Mad River Union
SAMOA PENINSULA – The harbor district hopes to bring the bay’s working waterfront into a new era with the grand opening of its newly refurbished Redwood Marine Terminal II, located at the site of the old pulp mill out on the Samoa Peninsula.
The sprawling industrial facility, located on 72 prime acres just south of the town of Samoa, includes a 1,170-foot-long dock with deep-water access; 130,000 square feet of warehouse space; 70,000-square-feet of shop and office space and enough fresh water to supply industry with a whopping 60,000,000 gallons a day. There’s also a mile-and-half long ocean outfall line for disposing of treated effluent – a rare disposal option. That line has been maintained and is partially in use, disposing of water from the DG Fairhaven Power LLC biomass plant, located further south on the peninsula.
The Humboldt Bay Harbor, Recreation and Conservation District recently completed a $3 million upgrade of the facilities, which involved putting new roofs and new siding on the warehouses and offices, as well as revamping and upgrading the electrical system. In 2014, the district also worked with the Environmental Protection Agency to clean up acids and pulping liquors that were left behind by Evergreen Pulp, which abruptly closed down in 2008.
The next phase of the project includes the demolition of the giant smoke stack and clean up of the piles of demolition debris scattered across what looks like a postapocalyptic landscape.
Although there’s a lot more work to be done, businesses are already operating at the site and the district is optimistic that more will come.
The accomplishments, as well as the site’s future potential, were celebrated during a grand opening ceremony Friday, Oct. 14, with a Who’s Who of local government dignataries on hand to speechify and chow down on local oysters and pepperoni pizza.
The dignataries praised the harbor district for its work to save the site, which it purchased for $1 in 2013. The acquisition was controversial, and not without risks. But doing nothing, noted Third District Supervisor-elect Mike Wilson, would have had its own consequences.
“The risk of inaction was greater than the risk of action,” Wilson said during an impromptu tour of the facilities before the official ceremony.
The pulping liquors posed a major threat to the bay, he said. Had they not been cleaned up, the aging silos they were stored in could have failed and dumped the sludge into the bay, decimating wildife and damaging the shellfish industry.
Also, had the district not obtained the site, the facilities would have continued to crumble and degrade, and the community could have lost valuable industrial infrastructure.
Besides the buildings and the docks, Redwood Marine Terminal II also includes a 60 kv power substation and an unused 23 MG boiler capable of producing enough power to supply electricity to roughly 25,000 homes.
The Humboldt Bay Municipal Water District water supply, which is utlimately fed by Ruth Lake in Trinity County, is capable of providing 60,000 gallons of untreated fresh water to the site, an amount that Wilson said is significantly more than just about any potential industrial user could possibly consume. The site also has a water filtration plant capable of treating 30,000 gallons a day.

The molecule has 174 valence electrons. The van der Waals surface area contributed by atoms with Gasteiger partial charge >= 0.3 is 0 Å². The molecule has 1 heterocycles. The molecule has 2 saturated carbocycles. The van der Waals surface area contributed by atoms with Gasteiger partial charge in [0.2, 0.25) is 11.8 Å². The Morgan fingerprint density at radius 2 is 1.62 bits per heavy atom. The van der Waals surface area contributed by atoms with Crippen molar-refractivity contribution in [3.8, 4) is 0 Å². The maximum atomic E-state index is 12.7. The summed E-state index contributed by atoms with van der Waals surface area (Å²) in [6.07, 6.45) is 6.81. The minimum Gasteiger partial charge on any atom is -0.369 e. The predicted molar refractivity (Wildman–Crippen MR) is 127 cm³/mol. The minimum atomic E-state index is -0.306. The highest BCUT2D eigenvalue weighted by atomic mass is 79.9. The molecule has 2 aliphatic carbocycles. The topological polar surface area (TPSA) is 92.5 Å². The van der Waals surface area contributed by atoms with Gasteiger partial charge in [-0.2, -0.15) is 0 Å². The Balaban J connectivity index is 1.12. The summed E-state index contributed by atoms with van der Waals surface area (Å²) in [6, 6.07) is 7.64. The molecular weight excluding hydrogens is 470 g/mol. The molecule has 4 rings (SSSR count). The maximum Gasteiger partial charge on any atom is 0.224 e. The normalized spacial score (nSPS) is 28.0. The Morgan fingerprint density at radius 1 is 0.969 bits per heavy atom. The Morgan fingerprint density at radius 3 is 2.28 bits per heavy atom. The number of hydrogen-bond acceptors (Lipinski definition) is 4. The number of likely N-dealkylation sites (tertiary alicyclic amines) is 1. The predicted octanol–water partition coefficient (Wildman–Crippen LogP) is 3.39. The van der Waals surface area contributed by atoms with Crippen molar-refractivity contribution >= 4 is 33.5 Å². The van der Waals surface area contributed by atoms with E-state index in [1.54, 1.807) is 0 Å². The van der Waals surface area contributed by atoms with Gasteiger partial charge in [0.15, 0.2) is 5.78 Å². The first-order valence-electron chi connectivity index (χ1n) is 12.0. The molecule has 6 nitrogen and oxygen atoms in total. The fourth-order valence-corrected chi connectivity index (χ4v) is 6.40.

Among the businesses operating now on the waterfront is Taylor Mariculture, which uses floating docks at the marine terminal to grow clam and oyster seeds. Wilson said that the company, which takes advantage of the bay’s pristine waters, will soon be the largest seed nursery on the West Coast. There are also an electrical company and some shipping companies onsite.
One of the small companies operating Redwood Marine Terminal II is Pacific Flake, which produces what it calls “artisan salt,” that is “pure and natural sea salt formed by fire evaporation” with no additives or preservatives. See pacificflake.com for more information.
According to Wilson, who is on the harbor commission and will become a county supervisor in January, several other companies have expressed an interest in leasing buildings at the site. Some of them are local, and some are from out of the county, he said.
The problem is the zoning. Much of the pulp mill site, as well as many other areas around Humboldt Bay, are zoned for coastal-dependent uses. That means that businesses must be dependent on being next to the water to operate. Even the old pulp mills would be out of compliance with this zoning if they existed today. So if a new company such as a wood pellet manufacturer wants to locate at the site, it cannot, even though the company may use barges to haul supplies.
Addressing a crowd that gathered in an otherwise empty warehouse Friday, Wilson said, “The reason we don’t have people in this room right now, a business operating this moment, is because we have some outdated land use policies that our community is trying to deal with.”
The County of Humboldt has applied to the California Coastal Commission to allow what is called “interim uses” in these zones. That would allow non-coastal dependent businesses to operate on waterfront sites, including the former pulp mill property.
Jack Crider, chief executive officer of the harbor district, said that the issue will likely go before the state commission early next year.
Crider and others at the event spoke postively about the industrial site’s future.
Assemblymember Jim Wood (D-Healdsburg), said in an interview that the refurbished facility is a “huge opportunity.
“We’re going to have a future of sustainable jobs, repurposing an amazing site, and I think this is just the tip of the iceberg,” Wood said.